When Edward F. Heitz learned that Fairfax County had adopted an ordinance restricting smoking in public, he didn't just bite into his pipe and grumble.

What he did was send out letters of resignation to all the county organizations to which he belonged and where his pipe, which he has smoked for 25 years, would now be banned.

He quit as chairman of the administering board of the Community Action Agency, as member of the Citizens Metro Alternatives Analysis Committee, as member of the Falls Church-McLean Council, and as member of the County Council of Parent-Teacher's Association's executive committee.

"I'm not going to donate my time to the county government and then be told by it how to behave," said Heitz, a traffic manager for the U.S. Department of Agriculture. "This is behavior modification by legislation."

As for the Board of Supervisors, which passed the ordinance by a 6-to-3 vote last week, Heitz said, "I thought they would have more sense than to adopt this."

Especially galling to Heitz was that as chairman of the board of the Community Action Agency, which administers funds given to the Head Start and antipoverty outreach programs, he would have to enforce the antismoking law.

The ordinance, which is similar to one passed in Montgomery County, was opposed by three of the nine supervisors, including Heitz's, John P. Shacochis (R-Dranesville), a cigarette smoker himself.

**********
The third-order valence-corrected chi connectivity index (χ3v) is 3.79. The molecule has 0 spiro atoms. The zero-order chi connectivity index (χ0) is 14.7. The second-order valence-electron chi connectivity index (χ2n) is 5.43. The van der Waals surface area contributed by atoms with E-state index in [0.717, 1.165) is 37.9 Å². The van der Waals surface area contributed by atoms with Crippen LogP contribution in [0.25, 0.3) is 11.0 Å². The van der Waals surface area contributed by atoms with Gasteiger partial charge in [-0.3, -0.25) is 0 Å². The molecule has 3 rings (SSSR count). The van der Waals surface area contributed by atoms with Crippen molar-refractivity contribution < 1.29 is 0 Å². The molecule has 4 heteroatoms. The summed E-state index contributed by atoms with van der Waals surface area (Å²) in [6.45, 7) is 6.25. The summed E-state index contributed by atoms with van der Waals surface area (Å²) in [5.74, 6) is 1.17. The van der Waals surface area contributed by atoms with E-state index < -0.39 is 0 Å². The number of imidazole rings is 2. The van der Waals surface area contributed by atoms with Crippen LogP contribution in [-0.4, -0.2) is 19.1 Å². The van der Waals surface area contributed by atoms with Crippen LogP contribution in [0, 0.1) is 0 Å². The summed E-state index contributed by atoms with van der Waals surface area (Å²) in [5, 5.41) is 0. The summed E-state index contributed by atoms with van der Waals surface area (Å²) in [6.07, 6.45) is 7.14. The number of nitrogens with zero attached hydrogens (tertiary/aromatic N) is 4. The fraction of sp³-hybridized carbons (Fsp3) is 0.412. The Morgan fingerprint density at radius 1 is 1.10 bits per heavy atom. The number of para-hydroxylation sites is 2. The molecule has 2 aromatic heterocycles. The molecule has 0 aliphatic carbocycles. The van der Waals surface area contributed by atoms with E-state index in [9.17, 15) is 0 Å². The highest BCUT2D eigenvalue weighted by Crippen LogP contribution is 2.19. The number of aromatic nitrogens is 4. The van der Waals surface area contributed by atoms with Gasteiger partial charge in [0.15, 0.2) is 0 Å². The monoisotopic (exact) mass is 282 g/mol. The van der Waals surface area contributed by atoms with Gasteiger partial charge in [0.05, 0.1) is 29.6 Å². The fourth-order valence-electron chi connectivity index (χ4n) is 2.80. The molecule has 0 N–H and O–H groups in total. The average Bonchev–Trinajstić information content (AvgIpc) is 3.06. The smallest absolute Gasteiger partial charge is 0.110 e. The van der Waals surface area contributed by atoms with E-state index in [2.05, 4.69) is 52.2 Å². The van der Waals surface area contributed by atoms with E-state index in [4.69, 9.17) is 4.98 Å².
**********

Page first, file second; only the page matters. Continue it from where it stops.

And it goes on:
Commenting on his constituent's reaction, Shacochis said, "He has his principles, and I have to respect him. I'm sorry to lose his good advice."

Board chairman John F. Herrity, also a smoker, complained during the debate on the ordinance that smoking restrictions were beyond the legitimate scope of local government, and would be uneforceable.

Violations of the ordinance could result in a $25 fine, but Fairfax police aren't organizing any dragnets to capture offenders. The county attorney's office expects the law to be "self-enforced."

In addition to prohibiting smoking at meetings attended by eight or more people where county business is discussed, the ordinance also bars smoking in food and retail stores employing more than eight people, elevators, most health-care facilities and cultural facilities supported by public funds.

Heitz says he has no misgivings about his decision to drop out of governmental affairs rather than have to obey the ordinance.

"Those who want that kind of structure, I don't want to be in their company," he said. "My position is not a radical one. Maybe I'm the only one who has the courage to stand up and say that it's outrageous."